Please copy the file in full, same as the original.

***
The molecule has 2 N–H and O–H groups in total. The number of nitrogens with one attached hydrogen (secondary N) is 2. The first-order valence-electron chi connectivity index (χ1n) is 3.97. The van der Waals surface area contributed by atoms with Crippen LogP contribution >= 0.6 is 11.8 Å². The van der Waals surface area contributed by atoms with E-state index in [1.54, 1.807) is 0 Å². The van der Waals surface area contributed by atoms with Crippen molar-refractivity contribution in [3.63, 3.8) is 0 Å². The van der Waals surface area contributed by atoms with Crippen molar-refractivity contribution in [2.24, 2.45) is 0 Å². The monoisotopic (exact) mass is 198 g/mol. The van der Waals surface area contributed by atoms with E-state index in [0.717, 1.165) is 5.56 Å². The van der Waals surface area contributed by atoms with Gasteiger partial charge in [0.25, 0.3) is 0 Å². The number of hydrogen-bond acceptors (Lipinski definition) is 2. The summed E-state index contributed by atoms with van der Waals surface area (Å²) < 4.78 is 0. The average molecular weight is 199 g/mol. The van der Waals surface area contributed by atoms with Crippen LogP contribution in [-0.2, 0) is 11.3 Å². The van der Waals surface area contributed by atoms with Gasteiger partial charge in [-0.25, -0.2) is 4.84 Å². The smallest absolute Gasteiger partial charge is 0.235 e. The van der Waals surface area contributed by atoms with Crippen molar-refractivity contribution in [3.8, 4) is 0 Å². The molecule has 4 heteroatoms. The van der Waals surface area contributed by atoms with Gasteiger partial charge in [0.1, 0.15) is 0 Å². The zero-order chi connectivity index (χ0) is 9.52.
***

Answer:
The molecule has 2 N–H and O–H groups in total. The number of nitrogens with one attached hydrogen (secondary N) is 2. The first-order valence-electron chi connectivity index (χ1n) is 3.97. The van der Waals surface area contributed by atoms with Crippen LogP contribution >= 0.6 is 11.8 Å². The van der Waals surface area contributed by atoms with E-state index in [1.54, 1.807) is 0 Å². The van der Waals surface area contributed by atoms with Crippen molar-refractivity contribution in [3.63, 3.8) is 0 Å². The van der Waals surface area contributed by atoms with Crippen molar-refractivity contribution in [2.24, 2.45) is 0 Å². The monoisotopic (exact) mass is 198 g/mol. The van der Waals surface area contributed by atoms with E-state index in [0.717, 1.165) is 5.56 Å². The van der Waals surface area contributed by atoms with Gasteiger partial charge in [0.25, 0.3) is 0 Å². The number of hydrogen-bond acceptors (Lipinski definition) is 2. The summed E-state index contributed by atoms with van der Waals surface area (Å²) < 4.78 is 0. The average molecular weight is 199 g/mol. The van der Waals surface area contributed by atoms with Crippen LogP contribution in [-0.2, 0) is 11.3 Å². The van der Waals surface area contributed by atoms with Gasteiger partial charge in [-0.25, -0.2) is 4.84 Å². The smallest absolute Gasteiger partial charge is 0.235 e. The van der Waals surface area contributed by atoms with Crippen molar-refractivity contribution in [3.8, 4) is 0 Å². The molecule has 4 heteroatoms. The van der Waals surface area contributed by atoms with Gasteiger partial charge in [0.1, 0.15) is 0 Å². The zero-order chi connectivity index (χ0) is 9.52.